“Just Cause 2” is an open-world shooter set in the fictional islands of Panau, which have been American-friendly until it is overthrown by a very nasty dictator. It is the gamer’s job to remove him from power and seek out the American agent that is alleged to have put him there.
The game is fast-paced and it keeps coming with explosions and plenty of enemies to fight. Don’t think that because you have cleared an area that you’re safe; enemies will spring from everywhere — and I mean everywhere — until you complete your mission or die.
This game is huge, with over 400 square miles to traverse and a lot of exploration to do. If you’re not up for a 15 kilometer drive then hail your black market contact, The Slothe Demon, and hop on a ride to any location that you have been to before.
As far as the story goes, think of it more like a really cheesy action movie than an engaging narrative: The plot doesn’t matter and rarely makes any real sense and leaves something to be desired. If you like games that have a great story, I would advise you to stay away; this one will not provide you any kind of narrative satisfaction. Just sit back and enjoy the mayhem. Every side mission begins with a very similar cut scene, where a faction boss pulls up in a vehicle, someone drops a crate and the boss then asks a favor of you.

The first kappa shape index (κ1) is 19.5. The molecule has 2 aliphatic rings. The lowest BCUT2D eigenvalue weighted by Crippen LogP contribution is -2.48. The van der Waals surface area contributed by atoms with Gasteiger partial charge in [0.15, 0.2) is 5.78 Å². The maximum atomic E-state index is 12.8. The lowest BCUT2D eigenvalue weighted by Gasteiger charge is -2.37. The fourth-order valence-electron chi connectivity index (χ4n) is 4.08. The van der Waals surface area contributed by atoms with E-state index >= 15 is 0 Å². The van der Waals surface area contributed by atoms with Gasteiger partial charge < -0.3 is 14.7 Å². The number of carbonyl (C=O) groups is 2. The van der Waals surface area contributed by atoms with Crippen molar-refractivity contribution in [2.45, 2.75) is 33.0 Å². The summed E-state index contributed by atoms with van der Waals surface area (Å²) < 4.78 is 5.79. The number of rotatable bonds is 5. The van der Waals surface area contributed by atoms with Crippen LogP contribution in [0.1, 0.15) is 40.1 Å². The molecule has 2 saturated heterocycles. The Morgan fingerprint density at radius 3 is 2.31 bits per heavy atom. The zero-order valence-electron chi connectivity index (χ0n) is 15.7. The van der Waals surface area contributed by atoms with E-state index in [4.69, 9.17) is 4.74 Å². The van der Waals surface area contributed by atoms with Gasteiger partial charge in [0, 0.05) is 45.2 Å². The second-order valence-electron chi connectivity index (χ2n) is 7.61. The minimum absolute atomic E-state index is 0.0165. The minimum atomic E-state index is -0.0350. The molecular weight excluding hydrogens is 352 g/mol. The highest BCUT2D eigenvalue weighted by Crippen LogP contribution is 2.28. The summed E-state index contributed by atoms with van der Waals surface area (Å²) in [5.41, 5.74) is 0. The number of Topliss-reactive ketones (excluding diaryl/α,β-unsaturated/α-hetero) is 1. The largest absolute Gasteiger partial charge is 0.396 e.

Unlike the plot, the controls make perfect sense and are very intuitive, which is hard to pull off for many gamemakers. When switching from driving a car to jumping to the roof of said car, then grappling to the helicopter that is attacking you and finally hijacking it and flying off to victory, I was consistently amazed that it all seemed to work so well.
This game is by no means perfect; there are glitches where you can become trapped in a bell tower or skyscraper. Also, if you reset a mission more than a few times the voiceover will skip, sometimes becoming more than a little annoying.
Flaws aside, I would say that it is a definite buy. The environments are breathtaking and the fact that if you see it you can enter them is great. The game also seems to embrace its considerable faults; more than anything it’s just an entertaining experience. Overall, I give it a B.